(My limited ROM in my knee doesn’t allow it to bend like I want it to causing me to squat incorrectly. Oh, and that whole only having 4 lumbar vertebrae – as opposed to 5 – also doesn’t help the situation.)
[TL;DR since I didn’t expect to write this much: overwhelming stress from work and my knee injury caused me to get chubby and depressed creating a vicious cycle. Didn’t realize how chubby I got until I saw a picture of myself taken yesterday. Knee surgery on Friday, June 20 to fix torn meniscus.]
So, tomorrow is the big day – surgery day! This is something that I’ve been wanting to do for a very long time, but wasn’t sure if it was something that I should do. I’ve had pain in my right knee since my ACL reconstructive surgery back in 1998, but I just learned to deal with the pain. I would say about 5 years ago, prior to my starting CrossFit the pain started getting worse, which is why I decided to start exercising again. I figured my being inactive for about 10 years was causing all of my knee and back pain.
I started CrossFit in January of 2010, and at first I couldn’t run. It hurt and my endurance sucked balls. After a few months of CrossFit and getting my body moving again, my knee pain slowly went away and I actually didn’t mind running. I’ve had a couple of injuries (strained right Achilles, Bankart tear in my left shoulder) during my time with CrossFit, but they were caused by me doing stupid things while playing adult co-ed softball (I have since retired in case you were wondering). As with any injury or life-changing situation, I felt a bit depressed due to the immediate change in what I was and wasn’t able to do. The depression slowly went away as I found ways to workout around my injuries – I got really good at pull-ups during my Achilles injury and my legs got really strong during my shoulder injury. So, you’d think that this current injury would be no prob. Nope, completely the opposite.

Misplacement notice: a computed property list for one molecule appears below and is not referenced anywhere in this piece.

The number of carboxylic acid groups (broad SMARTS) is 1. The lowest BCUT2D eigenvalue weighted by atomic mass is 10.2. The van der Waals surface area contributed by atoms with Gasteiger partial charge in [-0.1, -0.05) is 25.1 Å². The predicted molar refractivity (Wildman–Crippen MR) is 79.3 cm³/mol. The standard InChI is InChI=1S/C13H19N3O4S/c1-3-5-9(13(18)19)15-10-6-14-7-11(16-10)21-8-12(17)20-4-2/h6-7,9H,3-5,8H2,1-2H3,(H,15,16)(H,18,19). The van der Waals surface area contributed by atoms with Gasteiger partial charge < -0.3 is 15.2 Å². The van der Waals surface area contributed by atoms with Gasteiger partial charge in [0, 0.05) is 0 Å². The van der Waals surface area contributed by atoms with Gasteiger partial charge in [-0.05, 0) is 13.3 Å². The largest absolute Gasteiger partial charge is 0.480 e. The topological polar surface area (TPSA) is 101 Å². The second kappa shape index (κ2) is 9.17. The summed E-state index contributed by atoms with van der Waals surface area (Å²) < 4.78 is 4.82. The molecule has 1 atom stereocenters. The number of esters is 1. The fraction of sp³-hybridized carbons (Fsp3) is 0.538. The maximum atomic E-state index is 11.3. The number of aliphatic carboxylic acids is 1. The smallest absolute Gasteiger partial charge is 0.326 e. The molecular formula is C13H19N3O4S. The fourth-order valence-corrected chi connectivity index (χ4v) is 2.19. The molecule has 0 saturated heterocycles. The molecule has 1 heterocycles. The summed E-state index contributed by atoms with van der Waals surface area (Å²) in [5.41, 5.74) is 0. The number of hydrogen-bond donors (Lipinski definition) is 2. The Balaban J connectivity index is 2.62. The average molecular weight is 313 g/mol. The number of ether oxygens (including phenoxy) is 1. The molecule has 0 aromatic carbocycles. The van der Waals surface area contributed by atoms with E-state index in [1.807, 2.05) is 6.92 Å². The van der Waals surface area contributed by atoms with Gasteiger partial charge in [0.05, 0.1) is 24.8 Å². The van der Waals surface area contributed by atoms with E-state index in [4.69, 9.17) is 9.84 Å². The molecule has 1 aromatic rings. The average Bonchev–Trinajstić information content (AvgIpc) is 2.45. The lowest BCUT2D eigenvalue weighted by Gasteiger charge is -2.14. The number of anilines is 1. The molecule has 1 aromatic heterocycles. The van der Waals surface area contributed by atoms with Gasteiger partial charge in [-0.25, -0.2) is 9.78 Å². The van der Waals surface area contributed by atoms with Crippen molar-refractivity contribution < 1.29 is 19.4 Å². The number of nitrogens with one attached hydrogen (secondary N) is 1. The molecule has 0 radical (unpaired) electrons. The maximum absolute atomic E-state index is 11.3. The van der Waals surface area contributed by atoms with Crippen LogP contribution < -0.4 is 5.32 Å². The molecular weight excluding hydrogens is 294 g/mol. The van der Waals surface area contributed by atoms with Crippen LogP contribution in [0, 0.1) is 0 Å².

Rewind to late 2013/early 2014 – I was finally starting to feel good again, normal even, and not feeling any pain. I also felt like I was finally getting my eating habits under control. As such, I started to increase my training and pushing myself that much harder. No excuses. My first full week of training after my shoulder injury was the first week of the 2013 CrossFit Open, so when the 2014 Open came around, I wanted to be ready and injury free. I started deadlifting more, my front and back squat weights were increasing. I was stoked. I did well in the Open – I ended up in the top 27% in the world and 29% in the region – and was proud of what I accomplished (I also placed 36th in the SoCal region for 36 year old women! Haha, if only CrossFit were categorized by age…).